The University Record, December 17, 2001

Organ donations fall critically short of transplant needs

By Lesley Harding

It’s a way to give the gift of life. But despite major efforts to increase organ donors, the United Network for Organ Sharing (UNOS) finds the number of U.S. patients still in need of organ transplants was more than three times higher than the number of people receiving life-saving transplants in the year 2000.

“There are approximately 80,000 people on the organ donor waiting list,” says Jeremiah Turcotte, professor emeritus of surgery and president of the United Network for Organ Sharing (UNOS). “In contrast to the size of that list, there were only about 23,000 transplants performed in 2000. The list is increasing in size much faster than the number of transplants being donated.”

To help encourage more organ donations, the American Medical Association (AMA) recently grappled with the idea of paying would-be donors or their families. In 1984, Congress banned such financial incentives, but because donor volunteers were far fewer than transplant patients, the AMA decided to rethink the issue. A few days ago the AMA’s House of Delegates voted not to consider a change at this time, but “the vote was close, and it’s my guess the issue will come up again,” Turcotte says.

Some states, such as Pennsylvania, have laws that would pay $300 toward the donor’s funeral expenses, but these financial incentives never have been widely implemented.

“The main reason people don’t volunteer to donate,” says Turcotte, “is for ethical and cultural reasons, not religion.” Turcotte says the United States lags behind some countries, especially those in Europe, when it comes to organ donations. He says some people might not understand the whole process. Others might think that they or their family member won’t get as good of care if they agree to donate and still others might not know the wishes of their loved one.

The issue of organ donation now has the attention of a high-profile Bush administration appointee. The Secretary of Health and Human Services, Tommy Thompson, is a major supporter of organ donation. Turcotte says Thompson begins many of his public speeches with remarks advocating organ donation. Under Thompson, the membership of the Advisory Committee on Organ Transplantation (ACOT) has doubled in size to 41 members. The group held its first meeting on Dec. 4 and 5, 2001. Its major missions are to increase organ donation and to review other policy issues surrounding transplantation.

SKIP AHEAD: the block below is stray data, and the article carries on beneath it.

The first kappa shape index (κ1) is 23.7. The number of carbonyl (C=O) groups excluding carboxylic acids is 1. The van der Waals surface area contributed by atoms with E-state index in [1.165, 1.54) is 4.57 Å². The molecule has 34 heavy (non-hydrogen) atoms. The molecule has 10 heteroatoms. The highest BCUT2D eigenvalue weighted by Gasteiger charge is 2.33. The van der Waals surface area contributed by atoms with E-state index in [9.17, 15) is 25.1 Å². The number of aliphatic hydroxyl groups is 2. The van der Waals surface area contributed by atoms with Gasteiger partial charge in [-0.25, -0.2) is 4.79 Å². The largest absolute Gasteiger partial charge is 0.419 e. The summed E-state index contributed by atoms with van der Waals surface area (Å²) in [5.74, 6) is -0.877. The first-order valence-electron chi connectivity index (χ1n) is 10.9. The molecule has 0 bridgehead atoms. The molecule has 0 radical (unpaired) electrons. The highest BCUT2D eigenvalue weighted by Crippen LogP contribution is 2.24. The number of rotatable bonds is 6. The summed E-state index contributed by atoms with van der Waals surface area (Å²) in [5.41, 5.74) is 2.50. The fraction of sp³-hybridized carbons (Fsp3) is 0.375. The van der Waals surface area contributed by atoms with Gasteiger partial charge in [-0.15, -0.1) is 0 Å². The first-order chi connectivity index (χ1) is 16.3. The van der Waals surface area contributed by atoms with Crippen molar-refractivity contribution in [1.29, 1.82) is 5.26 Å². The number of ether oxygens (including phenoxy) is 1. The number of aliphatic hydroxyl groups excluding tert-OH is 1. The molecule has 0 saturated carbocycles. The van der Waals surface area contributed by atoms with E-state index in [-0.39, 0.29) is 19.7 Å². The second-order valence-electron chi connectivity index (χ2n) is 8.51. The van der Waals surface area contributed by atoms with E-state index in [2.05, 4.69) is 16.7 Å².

One advance that’s receiving much attention now is the use of “non-heart beating cadaveric donors” versus cadaveric donors who die from total, irreversible brain damage. When the first cadaveric kidney transplant operations were performed in the ’60s, cadaveric non-heart beating donors were usually used. With the development of heart and liver transplantation, donors who died a neurologic death and were supported after death on a respirator were preferred because this method was less likely to damage the more vulnerable heart or liver. However, with improved techniques that reduce damage to organs, donors who die from cessation of heart function rather than neurologic causes now can be used, increasing the donor organs available for transplantation, especially kidney transplantation.

The University Health System, along with some other medical facilities across the nation, is now including non-heart beating cadaver donors as potential sources of organs because of the critical shortage. There are strict guidelines and timetables for the use of these organs as well as for those obtained from patients who expire from brain injury.

Another issue the government and medical community is wrestling with is “presumed consent.” Some countries, such as Belgium and Singapore, make the assumption that you agree to donate. It’s up to you or your family to say you are not a donor, that is, to “opt out.” The United States has not accepted this practice.

Turcotte says despite the donor issue, there are major advances being made in organ transplantation. Genetics is playing a big role as researchers try to alter animal organs so they’ll be accepted in human bodies, and as they study ways to change or “reprogram” the genes that play a role in organ rejection.

Because of the role immunology plays in organ acceptance and rejection, Turcotte says that since the introduction of organ transplantation there’s been an expanded focus on this science. As researchers better understand why and how a person’s body rejects an organ, it’s also helping better understand biology in general.

For more information on organ donations and transplants, visit the Web sites, or

Facts about organ transplantation

78,000 people waiting for transplant in U.S.

Every 13 minutes another person is added to the list.

An average of 15 people die everyday, one every 96 minutes while waiting for an organ.

Without a donor, transplant surgeons can’t save even one life. With just one donor, they can save as many as 50 lives.

Tissue donation provides skin grafts for thousands of burn patients; restores sight through cornea transplants and benefits patients in need of bone, cartilage and tendons.

Kidney is the most needed organ, followed by the liver, heart and lung.